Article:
When elite European cooking adopted austere seasonings
It’s been said that the key ingredients in European, and especially French, cuisine is butter. And then maybe some salt and pepper. But subtle seasonings paired with fat has been used to make everything from potatoes to snails tasty, which makes sense when your climate makes producing dairy products easier than growing saffron. However, practicality isn’t the only thing that has shaped European cooking, as these trends developed after continental chefs had greater access to the world’s spice rack.
From hard-won to hardly any
Spices and seasonings were once scarce in Europe. Even having a shaker of table salt was a point of envy to be prominently displayed on elite tables in France (see Salt for more on this.) But by the 1600s, after hundreds of years of exploration, trade, enslavement and torture, a stable market for imported seasonings was finally available to middle class Europeans. As with many cultures around the world, all of Europe could enjoy multi-flavored recipes designed around “distinct, disparate flavors and building up layer upon layer of spice and seasoning.” But for the elite classes of Europe, that meant that prominently showing off your spice rack didn’t make you stand out so much anymore, sparking a change.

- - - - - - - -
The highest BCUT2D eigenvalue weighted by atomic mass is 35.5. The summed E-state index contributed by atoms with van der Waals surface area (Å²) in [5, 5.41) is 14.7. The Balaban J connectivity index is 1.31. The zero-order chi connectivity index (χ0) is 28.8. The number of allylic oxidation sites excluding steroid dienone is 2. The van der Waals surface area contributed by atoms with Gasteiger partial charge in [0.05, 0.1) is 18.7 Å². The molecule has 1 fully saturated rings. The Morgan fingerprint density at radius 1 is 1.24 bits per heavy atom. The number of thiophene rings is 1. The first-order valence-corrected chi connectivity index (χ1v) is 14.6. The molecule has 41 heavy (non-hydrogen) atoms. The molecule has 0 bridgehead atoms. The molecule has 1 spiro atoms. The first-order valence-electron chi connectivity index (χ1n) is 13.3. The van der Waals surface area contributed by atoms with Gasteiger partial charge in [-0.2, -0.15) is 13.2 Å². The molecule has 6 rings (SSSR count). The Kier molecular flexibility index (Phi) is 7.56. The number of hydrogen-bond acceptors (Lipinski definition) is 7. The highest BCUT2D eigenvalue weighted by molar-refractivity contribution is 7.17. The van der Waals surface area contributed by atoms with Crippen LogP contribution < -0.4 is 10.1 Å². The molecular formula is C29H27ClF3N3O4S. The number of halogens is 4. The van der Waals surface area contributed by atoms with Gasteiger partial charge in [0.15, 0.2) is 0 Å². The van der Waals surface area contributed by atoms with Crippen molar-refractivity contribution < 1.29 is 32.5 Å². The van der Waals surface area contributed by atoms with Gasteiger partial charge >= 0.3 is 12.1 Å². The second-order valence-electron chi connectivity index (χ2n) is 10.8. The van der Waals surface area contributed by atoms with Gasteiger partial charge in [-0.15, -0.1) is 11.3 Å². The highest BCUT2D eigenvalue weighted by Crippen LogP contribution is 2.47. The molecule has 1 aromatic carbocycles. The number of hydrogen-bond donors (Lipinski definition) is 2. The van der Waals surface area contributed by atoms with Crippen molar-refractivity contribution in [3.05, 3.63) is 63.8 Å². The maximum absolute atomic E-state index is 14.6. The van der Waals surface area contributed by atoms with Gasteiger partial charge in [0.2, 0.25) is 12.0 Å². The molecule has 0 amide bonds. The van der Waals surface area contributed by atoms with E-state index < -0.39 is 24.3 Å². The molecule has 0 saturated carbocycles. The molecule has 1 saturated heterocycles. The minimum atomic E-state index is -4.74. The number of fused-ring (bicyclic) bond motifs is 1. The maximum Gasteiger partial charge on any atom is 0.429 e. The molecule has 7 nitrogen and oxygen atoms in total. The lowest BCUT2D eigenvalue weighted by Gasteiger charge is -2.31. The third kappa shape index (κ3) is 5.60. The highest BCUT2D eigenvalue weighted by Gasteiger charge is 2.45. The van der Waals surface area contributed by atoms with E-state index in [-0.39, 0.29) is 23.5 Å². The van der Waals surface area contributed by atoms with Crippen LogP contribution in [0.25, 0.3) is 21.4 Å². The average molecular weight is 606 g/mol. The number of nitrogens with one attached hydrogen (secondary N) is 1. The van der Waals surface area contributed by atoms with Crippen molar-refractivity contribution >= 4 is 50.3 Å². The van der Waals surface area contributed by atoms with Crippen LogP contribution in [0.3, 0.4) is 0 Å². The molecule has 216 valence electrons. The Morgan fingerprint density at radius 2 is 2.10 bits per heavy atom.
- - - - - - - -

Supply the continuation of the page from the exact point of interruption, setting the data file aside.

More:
To strike some contrast with the increasingly available bouquet of flavors, wealthy foodies became advocates of recipes with more complimentary flavors. The idea was that you should taste the flavor of what you were eating, and any seasonings should just be there to enhance that flavor. For example, your meat should taste and be appreciated as meat, so you should then make gravy with a meat-base to further amplify that flavor.
Medical ideas influenced ingredients
At the same time, concepts of physiology were shifting in Europe away from balancing humors to managing “fermentation” in your digestion. So more fresh vegetables were being eaten, in contrast to trying to offset a malady by eating more of a contrasting spice.
Today we seem to have a mix of lots of these ideas. People like mixing flavors with fusion cuisine, but they also extol the virtues of locally farmed produce and meat. But really, as long as you’re adding green chile to your food, you’ll feel like you’re standing with kings.
Source: How Snobbery Helped Take The Spice Out Of European Cooking by Maanvi Singh, The Salt